1/25/24 – WEATHER CHALLENGES AND NEW INFORMATION HAMPERING GROUNDED BOAT REMOVALSPosted on Jan 26, 2024 in Boating & Ocean Recreations, Main, News Releases, slider
|JOSH GREEN, M.D.
FOR IMMEDIATE RELEASE
Jan. 25, 2024
WEATHER CHALLENGES AND NEW INFORMATION HAMPERING GROUNDED BOAT REMOVALS
(KIHEI, MAUI) – Foul weather may have contributed to the grounding of two large vessels at Kihei and Mā’alaea, and now weather continues to slow efforts to remove them.
A former Navy torpedo boat, Chaparral, broke loose from its mooring and ended up on the shoreline immediately next to a condominium building in North Kihei. For the U.S. Coast Guard to clean up fuel and other hazardous items like batteries, a contractor had to cut through the vessel’s decking to reach the hull which had numerous holes.
Ed Underwood, DLNR Division of Boating and Ocean Recreation Administrator (DOBOR), explained, “Those holes had to be sealed to pump out fuel, oil, and other liquids. During this process, more holes may have occurred, so we’re not sure about the state of the hull at this moment.”
This morning DOBOR learned of “changed circumstances,” with the Chaparral. Though the division had already contracted a salvage company, they learned that there may be hazardous materials left on the boat which will require the implementation of best management practices (BMPs) to ensure nothing escapes into the environment or the ocean.
Today, DOBOR issued a new request for bids, under emergency procurement rules, to five Hawai‘i-based salvage contractors and hopes to select one by the end of the day to continue work.
Underwood says cutting the boat up in place is the best available option to get the boat off the beach. “We have looked at either removing the boat by sea, which will require the boat to be patched as best we can. It would have to be towed over a shallow reef, and then ultimately to O‘ahu. We don’t know whether the boat will even make it. We feel it’s better to dispose of it in place,” he said.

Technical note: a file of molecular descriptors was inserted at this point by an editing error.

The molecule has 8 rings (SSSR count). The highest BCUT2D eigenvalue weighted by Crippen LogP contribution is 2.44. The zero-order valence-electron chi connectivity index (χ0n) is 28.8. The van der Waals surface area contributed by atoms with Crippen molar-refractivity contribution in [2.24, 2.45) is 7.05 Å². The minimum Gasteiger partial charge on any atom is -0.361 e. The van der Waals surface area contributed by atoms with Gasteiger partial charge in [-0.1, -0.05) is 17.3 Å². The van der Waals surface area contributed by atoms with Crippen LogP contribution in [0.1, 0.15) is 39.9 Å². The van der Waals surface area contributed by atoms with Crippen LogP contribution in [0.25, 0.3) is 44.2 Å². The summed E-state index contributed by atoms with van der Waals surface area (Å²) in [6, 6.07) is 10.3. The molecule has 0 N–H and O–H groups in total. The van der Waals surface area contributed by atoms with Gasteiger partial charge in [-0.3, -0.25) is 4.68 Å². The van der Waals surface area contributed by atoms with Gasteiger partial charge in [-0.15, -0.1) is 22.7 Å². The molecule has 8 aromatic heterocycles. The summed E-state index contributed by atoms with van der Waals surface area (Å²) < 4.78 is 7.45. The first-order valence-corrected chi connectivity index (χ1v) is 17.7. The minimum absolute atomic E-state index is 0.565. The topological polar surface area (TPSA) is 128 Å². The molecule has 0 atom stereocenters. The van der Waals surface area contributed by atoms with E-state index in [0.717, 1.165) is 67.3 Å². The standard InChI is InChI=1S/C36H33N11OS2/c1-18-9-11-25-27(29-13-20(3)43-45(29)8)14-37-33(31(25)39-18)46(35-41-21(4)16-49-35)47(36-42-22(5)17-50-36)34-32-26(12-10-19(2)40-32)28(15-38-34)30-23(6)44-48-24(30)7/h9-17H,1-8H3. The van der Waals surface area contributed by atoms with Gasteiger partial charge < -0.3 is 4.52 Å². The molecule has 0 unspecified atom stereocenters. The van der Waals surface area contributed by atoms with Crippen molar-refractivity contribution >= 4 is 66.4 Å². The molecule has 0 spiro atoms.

Outside the Mā’alaea Small Boat Harbor, the Expeditions Lana‘i Ferry grounded early Monday morning, after its captain apparently missed channel markers.
DOBOR Assistant Administrator Meghan Statts said, “Right now it’s physically sitting just on a reef, but we’re not quite sure whether it’s coral or rubble. We are having a DLNR Division of Aquatic Resources (DAR) biologist, when the weather dies down, go out to assess the area just to make sure that it’s not sitting on coral.”
The boat’s owner has already hired a contractor from O‘ahu, and weather permitting, a salvage of the boat is expected to happen Saturday morning.
Boat owners utilizing any state small boat harbors are required to have insurance, but some don’t. When owners walk away, as is apparently the case with the grounding of the Chaparral, salvage costs are covered by the DOBOR boating special fund.
Underwood said, “The boating fund is all the user fees people pay – mooring fees and commercial use fees. The bids we received to attempt to tow the Chaparral to O‘ahu were around a million dollars plus. The earlier bids, to cut it up in place, ranged between $149,000 and $600,000.” Underwood added that the boating special fund doesn’t even have a million-dollar balance and this one boat would wipe out the program for at least the next two to three months.
DLNR Chair Dawn Chang added, “We do understand that members of the community don’t want it disposed of there because it’s adjacent to a beach park that’s heavily used by canoe paddlers and others. However, dragging this boat over a shallow reef could be much more detrimental to our natural resources. Or it could sink. There are too many variables trying to tow it versus cutting it in place.” She said boat owners need to assume responsibility for their vessels and the damage they can cause, and be mindful that when they walk away, they are negatively impacting their fellow boaters.
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(All images/video courtesy: DLNR)
HD video – Maui boat groundings (Jan. 24-25, 2024):
Photographs – Expeditions ferry grounding (Jan. 25,2024): https://www.dropbox.com/scl/fo/fi8cz70w5wx93cht3hnt9/h?rlkey=84po52uso620gkhc8bw2onfc1&dl=0
Photographs – Chaparral grounding (Jan. 25, 2024):